Category Archives: Profitable Social Media

Game Theory Won Eurovision. It Could Also Save Your Life

Eurovision

If you want a really childish explanation of game theory, it is that when everyone else goes around shouting ‘rock’, a few smart people should start to shout ‘paper’. And perhaps a few really smart and really ave people, figuring out this ‘paper’ strategy in advance, might even be emboldened to shout ‘scissors’. In Eurovision this year, Poland shouted ‘paper’; Austria shouted ‘scissors’.

The cunning real trick here is that, if you want to win Eurovision, it is better to do something distinctive than to do something conventionally good. That is not to say that the distinctive cannot be good or even great (France Gall’s and Serge Gainsbourg’s 1965 winning song ‘Poupe de cire, poupe de son’ was booed in rehearsals simply for not being a standard ballad; ‘Waterloo’ was highly unusual at the time). But the fact is that, even if you miraculously produce a conventional song that is 10 per cent better than the 15 other conventional ballads you are competing against, that 10 per cent advantage is never enough to drown out all the noise created by regional voting blocs, national rivalries and so forth. Better to go all or nothing — ‘Monte Carlo or bust’ — in this case by fronting someone with the second most famous facial hair of any Austrian in history. That way you will either win spectacularly or lose spectacularly, but you won’t end up coming fourth just because the bloody Scandies all voted for each other again.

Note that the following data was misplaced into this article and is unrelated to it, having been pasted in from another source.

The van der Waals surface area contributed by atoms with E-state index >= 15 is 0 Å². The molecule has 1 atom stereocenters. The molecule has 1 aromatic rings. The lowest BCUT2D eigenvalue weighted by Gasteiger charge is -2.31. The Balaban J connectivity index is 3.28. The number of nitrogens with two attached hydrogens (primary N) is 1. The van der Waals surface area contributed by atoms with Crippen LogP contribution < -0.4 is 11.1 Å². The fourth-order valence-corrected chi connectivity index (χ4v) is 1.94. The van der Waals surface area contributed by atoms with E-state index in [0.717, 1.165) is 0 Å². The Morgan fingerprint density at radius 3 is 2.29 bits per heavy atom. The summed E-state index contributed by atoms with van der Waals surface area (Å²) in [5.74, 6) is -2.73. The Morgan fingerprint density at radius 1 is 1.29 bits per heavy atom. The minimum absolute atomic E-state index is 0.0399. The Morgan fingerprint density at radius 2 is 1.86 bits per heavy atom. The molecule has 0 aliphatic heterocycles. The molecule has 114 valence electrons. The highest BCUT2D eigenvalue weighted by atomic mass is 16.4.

The reason more people don’t try this is simple. It takes courage. When you fail conventionally you get sympathy; when you fail unconventionally you get blamed. It’s a behavioural bias known as defensive decision-making, and it affects almost everything.

When making any choice, our first instinct is not to choose the ‘best’ answer but the answer which minimises the harm we personally can suffer in the worst-case outcome. (‘Minimax’ is what John von Neumann calls this). Let’s say I have the deciding vote on Austria’s entry to Eurovision: if I pick some boring but worthy schlager and it loses, I keep my job. If I choose a drag artist with a beard and she loses, then the finger-pointing begins.

Philip Hensher

We owe Constant Lambert (1905-1951) a huge amount, and the flashes of illiance that survive from his short life only suggest the energy with which he established the possibilities for… Readmore

Increase your Return on Influence with Mark Schaefer

Mark-twitter_4Mark Schaefer, Executive Director of {grow}, is among the most acclaimed and accomplished marketing consultants in America, with a special emphasis in social media marketing.  He’s an AdAge magazine “Power 150″ marketing blogger, TweetSmarter 2011 Global Twitter User of the year, and Peer-elected 2011 B2B Twitter User of the Year. He has won numerous international awards for his blog {grow}, is the author of three bestselling marketing books, and owns seven patents.